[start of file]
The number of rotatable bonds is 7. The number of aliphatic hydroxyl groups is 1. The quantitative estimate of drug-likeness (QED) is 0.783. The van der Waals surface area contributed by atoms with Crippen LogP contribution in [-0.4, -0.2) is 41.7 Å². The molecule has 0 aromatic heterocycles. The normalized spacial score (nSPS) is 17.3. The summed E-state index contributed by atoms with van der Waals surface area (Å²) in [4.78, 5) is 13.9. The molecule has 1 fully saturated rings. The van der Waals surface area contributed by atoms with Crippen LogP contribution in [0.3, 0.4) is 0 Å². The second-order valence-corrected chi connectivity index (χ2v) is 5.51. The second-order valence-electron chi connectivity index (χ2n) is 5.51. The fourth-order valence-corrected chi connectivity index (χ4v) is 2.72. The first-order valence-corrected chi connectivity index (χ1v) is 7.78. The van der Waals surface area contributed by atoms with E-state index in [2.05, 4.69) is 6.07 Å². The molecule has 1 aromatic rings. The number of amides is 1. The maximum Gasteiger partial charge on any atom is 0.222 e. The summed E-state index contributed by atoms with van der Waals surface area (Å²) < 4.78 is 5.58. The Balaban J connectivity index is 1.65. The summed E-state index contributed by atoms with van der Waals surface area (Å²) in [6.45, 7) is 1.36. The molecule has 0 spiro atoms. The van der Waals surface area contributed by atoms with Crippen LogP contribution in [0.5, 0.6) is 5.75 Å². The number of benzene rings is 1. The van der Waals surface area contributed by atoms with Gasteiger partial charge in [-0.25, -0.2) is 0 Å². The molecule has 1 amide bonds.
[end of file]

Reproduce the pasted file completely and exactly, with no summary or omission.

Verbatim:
The number of rotatable bonds is 7. The number of aliphatic hydroxyl groups is 1. The quantitative estimate of drug-likeness (QED) is 0.783. The van der Waals surface area contributed by atoms with Crippen LogP contribution in [-0.4, -0.2) is 41.7 Å². The molecule has 0 aromatic heterocycles. The normalized spacial score (nSPS) is 17.3. The summed E-state index contributed by atoms with van der Waals surface area (Å²) in [4.78, 5) is 13.9. The molecule has 1 fully saturated rings. The van der Waals surface area contributed by atoms with Crippen LogP contribution in [0.3, 0.4) is 0 Å². The second-order valence-corrected chi connectivity index (χ2v) is 5.51. The second-order valence-electron chi connectivity index (χ2n) is 5.51. The fourth-order valence-corrected chi connectivity index (χ4v) is 2.72. The first-order valence-corrected chi connectivity index (χ1v) is 7.78. The van der Waals surface area contributed by atoms with E-state index in [2.05, 4.69) is 6.07 Å². The molecule has 1 aromatic rings. The number of amides is 1. The maximum Gasteiger partial charge on any atom is 0.222 e. The summed E-state index contributed by atoms with van der Waals surface area (Å²) < 4.78 is 5.58. The Balaban J connectivity index is 1.65. The summed E-state index contributed by atoms with van der Waals surface area (Å²) in [6.45, 7) is 1.36. The molecule has 0 spiro atoms. The van der Waals surface area contributed by atoms with Crippen LogP contribution in [0.5, 0.6) is 5.75 Å². The number of benzene rings is 1. The van der Waals surface area contributed by atoms with Gasteiger partial charge in [-0.25, -0.2) is 0 Å². The molecule has 1 amide bonds.